The show lasted approximately 15 minutes, and was very impressive from a spectacle and technology standpoint. It had some narration but was difficult to understand, at least from our location in the theater. On the whole, it did not have much of a storyline—all I picked up on was “We are one” along with several references to light and water. This might explain why about half of the guests standing with us in the back row left about halfway through the show. In the Disney style you would expect, the grand finale brought together all the effects and music in a rousing crescendo—and then it just ended. As I mentioned earlier, as impressive as the show is, it’s a little lacking in story.
If you’re going, plan to arrive at least 30 minutes before show time, bring some binoculars and if you plan to take photos a better camera than the one on my iPhone 6. As you can tell, the lack of ambient light creates some challenges.
Happily Ever After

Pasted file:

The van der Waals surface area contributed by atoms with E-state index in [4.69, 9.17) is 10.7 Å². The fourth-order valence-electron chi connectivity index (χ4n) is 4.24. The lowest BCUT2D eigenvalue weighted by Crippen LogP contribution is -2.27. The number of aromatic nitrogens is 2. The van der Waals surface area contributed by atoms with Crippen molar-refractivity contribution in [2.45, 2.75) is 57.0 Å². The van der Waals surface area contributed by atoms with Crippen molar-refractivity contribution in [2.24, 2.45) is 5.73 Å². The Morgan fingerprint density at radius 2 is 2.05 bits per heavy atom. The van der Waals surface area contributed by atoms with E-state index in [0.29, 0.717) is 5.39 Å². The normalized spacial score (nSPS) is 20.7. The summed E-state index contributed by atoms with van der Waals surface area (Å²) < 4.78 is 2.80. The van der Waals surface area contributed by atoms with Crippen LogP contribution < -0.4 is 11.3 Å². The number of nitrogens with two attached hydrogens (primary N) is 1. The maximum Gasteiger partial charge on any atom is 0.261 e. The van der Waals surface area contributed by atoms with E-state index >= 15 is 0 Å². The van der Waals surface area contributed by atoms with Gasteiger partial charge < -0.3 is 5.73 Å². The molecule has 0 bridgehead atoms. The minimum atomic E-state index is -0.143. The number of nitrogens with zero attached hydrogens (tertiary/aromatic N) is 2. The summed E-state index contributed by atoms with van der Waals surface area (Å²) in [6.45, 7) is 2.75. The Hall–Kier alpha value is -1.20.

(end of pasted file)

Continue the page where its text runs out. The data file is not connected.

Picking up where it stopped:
I am not a huge fan of the fireworks at Walt Disney World. Normally, my family and I are early risers who get to the park before rope-drop, pack in as many attractions as possible, and are on our way out by early afternoon. Without a doubt, however, the Happily Ever After show is worth staying up and fighting the nighttime crowd. Even though we didn’t score an ideal watching spot (we were between The Plaza restaurant and Tomorrowland Terrace near the alleyway Disney periodically opens to allow guests to exit behind Main Street, proper), it was still a great show. Thanks to ConciEARS guest Shelley Wilson for sharing the great pictures she shot during the show–mine didn’t turn out nearly as well!
First, it was filled with easily recognizable music, projections, and voices from Disney movies everyone knows. Head ConciEAR Mike pointed out that this seems to distinguish the more successful Walt Disney World shows from those that are less popular. Part of it, I think, comes from the name-that-tune effect: as soon as the show starts, you automatically start identifying the source of each song, etc. Some people do this quietly in their heads. On the other hand, I am unable to resist the urge to blurt out, “That’s from ____!” each time a new song starts. Sure, I get some dirty looks but I have more fun than Grandma winning Cyber Command in the Carousel of Progress.